Space Image of the Day Gallery (April 2017)

Image of the Day Archives

NASA, ESA and Orsola De Marco (Macquarie University)

For older Image of the Day pictures, please visit the Image of the Day archives. Pictured: NGC 2467.

Saturn's 'Earhart' Propeller

NASA/JPL-Caltech/Space Science Institute

Monday, April 3, 2017: Embedded within Saturn's rings are several mini-moons, or moonlets, that create propeller-shaped gaps in the ring material. NASA's Cassini spacecraft captured this close-up view of one of these propellers, informally named Earhart, in Saturn's A ring on March 22. To the right of the propeller is the 200-mile-wide (320-kilometer-wide) Encke Gap, a space in Saturn's rings caused by the orbit of a moon called Pan, which is about 1,000 times more massive than Earhart. If Earhart were as big as Pan, it might have enough gravity to clear a similar gap. But the moonlet is only massive enough to create this small, propeller-shaped opening. — Hanneke Weitering

Cyclone Debbie

Thomas Pesquet/ESA/NASA via Flickr

Tuesday, April 4, 2017: As Cyclone Debbie prepared to pummel the northeastern coast of Australia last week, astronaut Thomas Pesquet captured this view of the swirling storm from the International Space Station, flying a safe distance of 250 miles (400 kilometers) overhead on March 27. The deadly storm was nearly the size of Texas when it made landfall in Queensland the following day. — Hanneke Weitering

Falcon 9 Lands Again

SpaceX

Wednesday, April 5, 2017: After a SpaceX Falcon 9 rocket launched the SES-10 communications satellite into orbit on Thursday (March 30), the reusable rocket booster stuck a historic second upright landing on a drone ship in the Atlantic Ocean. SpaceX founder and CEO Elon Musk named the autonomous ship "Of Course I Still Love You" after a starship in the sci-fi novel, "The Player of Games" by Iain Banks. — Hanneke Weitering

Shane Kimbrough on a Spacewalk

ESA/NASA

Thursday, April 6, 2017: NASA astronaut Shane Kimbrough, commander of Expedition 50 at the International Space Station, carries a bundle of heat shields before stowing them outside during his sixth spacewalk on Jan. 13. During his next spacewalk with Peggy Whitson on March 30, one of these shields was inadvertently lost to the void of space as the astronauts worked to install them over an exposed docking port at Node 3, or the Tranquility module. — Hanneke Weitering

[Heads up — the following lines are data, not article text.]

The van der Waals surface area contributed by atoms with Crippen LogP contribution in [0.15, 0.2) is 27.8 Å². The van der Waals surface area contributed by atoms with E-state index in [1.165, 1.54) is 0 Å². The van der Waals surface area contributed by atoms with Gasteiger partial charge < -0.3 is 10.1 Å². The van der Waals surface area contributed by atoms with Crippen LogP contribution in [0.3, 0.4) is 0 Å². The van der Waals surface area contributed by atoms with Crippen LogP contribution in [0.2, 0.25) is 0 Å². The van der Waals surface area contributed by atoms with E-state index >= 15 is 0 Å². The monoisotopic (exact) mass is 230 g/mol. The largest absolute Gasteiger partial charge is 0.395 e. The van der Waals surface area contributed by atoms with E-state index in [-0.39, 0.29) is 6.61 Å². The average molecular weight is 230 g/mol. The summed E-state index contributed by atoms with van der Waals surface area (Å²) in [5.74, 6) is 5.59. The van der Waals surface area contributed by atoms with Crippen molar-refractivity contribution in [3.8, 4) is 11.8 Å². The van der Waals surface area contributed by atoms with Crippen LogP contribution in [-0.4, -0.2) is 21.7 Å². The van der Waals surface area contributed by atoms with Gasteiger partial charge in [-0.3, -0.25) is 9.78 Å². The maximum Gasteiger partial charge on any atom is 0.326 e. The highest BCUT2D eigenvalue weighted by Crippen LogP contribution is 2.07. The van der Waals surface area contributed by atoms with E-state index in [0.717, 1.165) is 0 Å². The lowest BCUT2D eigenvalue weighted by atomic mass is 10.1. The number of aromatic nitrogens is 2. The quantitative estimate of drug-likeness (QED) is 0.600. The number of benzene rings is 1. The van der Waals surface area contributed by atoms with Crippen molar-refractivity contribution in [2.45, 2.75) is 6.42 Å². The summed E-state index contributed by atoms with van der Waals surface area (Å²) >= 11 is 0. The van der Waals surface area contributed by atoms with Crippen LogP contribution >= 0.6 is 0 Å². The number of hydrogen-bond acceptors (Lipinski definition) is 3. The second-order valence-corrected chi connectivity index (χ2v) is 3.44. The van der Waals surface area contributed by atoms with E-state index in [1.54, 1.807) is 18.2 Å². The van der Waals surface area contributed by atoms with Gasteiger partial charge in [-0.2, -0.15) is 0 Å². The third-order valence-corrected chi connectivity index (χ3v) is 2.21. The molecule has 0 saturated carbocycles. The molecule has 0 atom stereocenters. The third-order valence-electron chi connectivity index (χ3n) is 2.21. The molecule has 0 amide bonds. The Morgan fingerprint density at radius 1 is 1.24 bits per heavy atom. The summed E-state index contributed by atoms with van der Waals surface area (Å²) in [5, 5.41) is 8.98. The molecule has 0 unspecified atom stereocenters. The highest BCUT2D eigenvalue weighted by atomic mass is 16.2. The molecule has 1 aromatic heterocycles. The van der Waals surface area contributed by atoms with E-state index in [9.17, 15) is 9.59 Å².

A Jovian Ying-Yang

NASA/JPL-Caltech/SwRI/MSSS/ Roman Tkachenko

Friday, April 7, 2017: This image of Jupiter taken by NASA's Juno spacecraft shows storms swirling on both sides of a border where light and dark bands in the planet's atmosphere collide. The darker region on the left side of the image, known as the South South Temperate Belt (SSTB), hosts one of eight egg-shaped storms known as Jupiter's "string of pearls." On the lighter side of the border is a massive, long-lived storm named STB Spectre. — Hanneke Weitering

Welcome Home, Expedition 49/50!

Bill Ingalls/NASA

Tuesday, April 11, 2017: Three astronauts returned to Earth yesterday after spending 173 days at the International Space Station. Expedition 50 Commander Shane Kimbrough of NASA and flight engineers Sergey Ryzhikov and Andrey Borisenko of the Russian space agency Roscosmos undocked their Soyuz MS-02 spacecraft at about 1 a.m. EDT (0500 GMT) and touched down near the town of Zhezkazgan, Kazakhstan at 7:20 a.m. EDT (1120 GMT). — Hanneke Weitering

Celebrating 56 Years in Space

NASA

Wednesday, April 12, 2017: On this day in 1961, Russian cosmonaut Yuri Gagarin became the first person to enter outer space. In the photo on the left, Gagarin is seen heading to the launchpad in his orange SK-1 spacesuit. After launching atop a Vostok rocket, his Vostok 3KA space capsule completed a single orbit around the Earth and reached an altitude of 203 miles (327 kilometers) during the 108-minute spaceflight. — Hanneke Weitering

'Pink' Moonrise over Boston

Thursday, April 13, 2017: The full "pink" moon rises over Boston in this photo taken by Chris Cook on Wednesday (April 11). April's full moon isn't actually pink; it's named after the wild ground phlox, one of the first flowers to bloom in spring. Cook said the full moon appeared red-orange that evening due to "the thick atmosphere, dust, haze and pollen in the air." — Hanneke Weitering

Saturn's 'Flying Saucer' Moon

NASA/JPL-Caltech/Space Science Institute

Friday, April 14, 2017: NASA's Cassini orbiter just got the closest view yet of Saturn's "flying saucer" moon, Atlas. The spacecraft flew by Atlas from a distance of about 7,000 miles (11,000 km) on Wednesday (April 12) and took dozens of photos during the approach. Atlas orbits just outside Saturn's outermost A ring and measures about 19 miles (30 km) across. — Hanneke Weitering

'Black Marble'

NASA/Suomi NPP VIIRS/Miguel Román/Joshua Stevens

Monday, April 17, 2017: NASA is releasing new, high-definition satellite images of Earth's "night lights" and using them to study how patterns of human settlement have changed over time. This composite image of the Earth as a "black marble" shows Asia and Australia in 2016. Joshua Stevens, a data visualization expert at NASA's Earth Observatory, used data from the Visible Infrared Imaging Radiometer Suite (VIIRS) instrument on the NASA-NOAA Suomi National Polar-orbiting Partnership (NPP) satellite to create full-hemisphere views of Earth by night. — Hanneke Weitering

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